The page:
Lead toy ban could affect bikes, ATVs

Congressional Act kicks in Feb. 10

By Motorcycle.Com Staff, Feb. 03, 2009
An act of Congress against lead-tainted toys would ban certain youth motorcycles and ATVs.

On Aug. 14, 2008, the Consumer Product Safety Improvement Act (CPSIA) was enacted by U.S. Congress primarily due to the public outcry over lead-tainted toys. Reacting to the call for more stringent government standards relating to children’s products, the impending Act would require companies to meet the standards of third party testing to ensure that products intended for use by those under the age of 12 are safe.

Unfortunately, this could affect companies that manufacture or distribute youth model ATVs and off-highway motorcycles, as well as parts and accessories for those vehicles.

The ban includes any product with traces of lead greater than 600 ppm (parts per million) intended for use by a child under the age of 12. Certain alloy materials used in the construction of these motorcycles may inherently contain levels of lead that are higher than the amount specified as safe by the Act. Members of the Motorcycle Industry Council and Specialty Vehicle Institute of America are actively working to have this amended as it would be unlikely that a transfer would occur during use of these products.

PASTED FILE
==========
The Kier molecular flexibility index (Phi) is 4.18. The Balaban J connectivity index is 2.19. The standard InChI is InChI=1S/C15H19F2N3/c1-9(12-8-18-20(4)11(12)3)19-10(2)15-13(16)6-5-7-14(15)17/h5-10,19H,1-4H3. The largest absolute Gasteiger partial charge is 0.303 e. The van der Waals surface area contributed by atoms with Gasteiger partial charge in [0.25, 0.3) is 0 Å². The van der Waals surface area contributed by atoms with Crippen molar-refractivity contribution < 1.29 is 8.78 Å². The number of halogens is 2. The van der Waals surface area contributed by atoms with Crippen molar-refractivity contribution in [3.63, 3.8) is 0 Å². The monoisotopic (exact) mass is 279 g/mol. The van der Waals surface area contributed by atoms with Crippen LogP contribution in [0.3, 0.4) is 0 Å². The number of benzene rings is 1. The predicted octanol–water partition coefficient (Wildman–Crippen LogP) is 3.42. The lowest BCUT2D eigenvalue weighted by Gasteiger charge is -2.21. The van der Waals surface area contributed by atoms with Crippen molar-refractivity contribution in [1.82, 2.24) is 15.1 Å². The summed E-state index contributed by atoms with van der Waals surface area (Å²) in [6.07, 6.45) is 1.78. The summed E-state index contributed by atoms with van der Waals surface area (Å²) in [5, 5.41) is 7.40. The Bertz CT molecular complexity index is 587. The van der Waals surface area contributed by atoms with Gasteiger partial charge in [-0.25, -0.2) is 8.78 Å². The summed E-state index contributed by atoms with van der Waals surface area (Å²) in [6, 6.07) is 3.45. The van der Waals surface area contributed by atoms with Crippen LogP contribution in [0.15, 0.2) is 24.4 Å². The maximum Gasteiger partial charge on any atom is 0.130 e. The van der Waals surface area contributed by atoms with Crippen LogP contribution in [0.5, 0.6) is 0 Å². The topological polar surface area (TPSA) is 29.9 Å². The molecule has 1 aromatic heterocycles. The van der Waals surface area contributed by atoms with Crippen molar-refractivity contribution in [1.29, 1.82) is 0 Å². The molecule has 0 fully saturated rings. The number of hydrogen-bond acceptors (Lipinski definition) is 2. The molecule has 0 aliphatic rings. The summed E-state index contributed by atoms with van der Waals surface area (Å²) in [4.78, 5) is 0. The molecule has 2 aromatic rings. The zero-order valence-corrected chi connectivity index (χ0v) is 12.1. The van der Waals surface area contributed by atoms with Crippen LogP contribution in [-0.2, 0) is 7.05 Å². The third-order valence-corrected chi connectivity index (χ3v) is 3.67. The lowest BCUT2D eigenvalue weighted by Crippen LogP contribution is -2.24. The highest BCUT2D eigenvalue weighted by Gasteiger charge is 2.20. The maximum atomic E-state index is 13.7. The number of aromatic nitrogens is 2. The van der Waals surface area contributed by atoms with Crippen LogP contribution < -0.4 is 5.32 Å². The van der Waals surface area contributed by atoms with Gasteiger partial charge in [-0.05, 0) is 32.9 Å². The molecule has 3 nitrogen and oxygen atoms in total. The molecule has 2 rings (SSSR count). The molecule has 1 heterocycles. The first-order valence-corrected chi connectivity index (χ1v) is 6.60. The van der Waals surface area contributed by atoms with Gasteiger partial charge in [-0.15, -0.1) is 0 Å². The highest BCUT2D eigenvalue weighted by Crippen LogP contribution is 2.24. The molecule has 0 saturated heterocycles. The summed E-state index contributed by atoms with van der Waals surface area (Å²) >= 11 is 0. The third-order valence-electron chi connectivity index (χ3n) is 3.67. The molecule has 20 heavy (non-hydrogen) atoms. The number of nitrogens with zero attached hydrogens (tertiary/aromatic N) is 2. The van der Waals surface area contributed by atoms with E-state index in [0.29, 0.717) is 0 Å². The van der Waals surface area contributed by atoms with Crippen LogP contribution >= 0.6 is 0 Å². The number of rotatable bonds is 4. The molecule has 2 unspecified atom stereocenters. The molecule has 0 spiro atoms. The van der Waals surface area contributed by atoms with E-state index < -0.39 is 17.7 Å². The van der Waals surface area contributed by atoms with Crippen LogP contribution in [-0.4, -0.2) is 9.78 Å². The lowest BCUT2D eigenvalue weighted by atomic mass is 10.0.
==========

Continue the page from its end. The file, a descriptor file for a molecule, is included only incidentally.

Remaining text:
The Consumer Product Safety Improvement Act would ban the sale of youth-oriented bikes such as the Honda CRF80F.Failure of a testing procedure will mean that those products are considered a “Banned hazardous substance,” whereby selling of that product will result in civil and criminal penalties.

The Consumer Product Safety Commission (CPSC), the agency chosen to enforce the Act, recently ruled that the ban be retroactive. This would mean that regardless of the date of manufacture or whether it met with applicable laws and regulations at the time, these products will no longer be legal to sell some after Feb. 10.

Without action from Congress or the CPSC, Honda, for instance, will not be able to sell new or used models of the TRX90, CRF50F, CRF70F or CRF80F. Not only that, but according to terms stated in the act, these models will no longer even be allowed on display in dealer showrooms or even on company websites.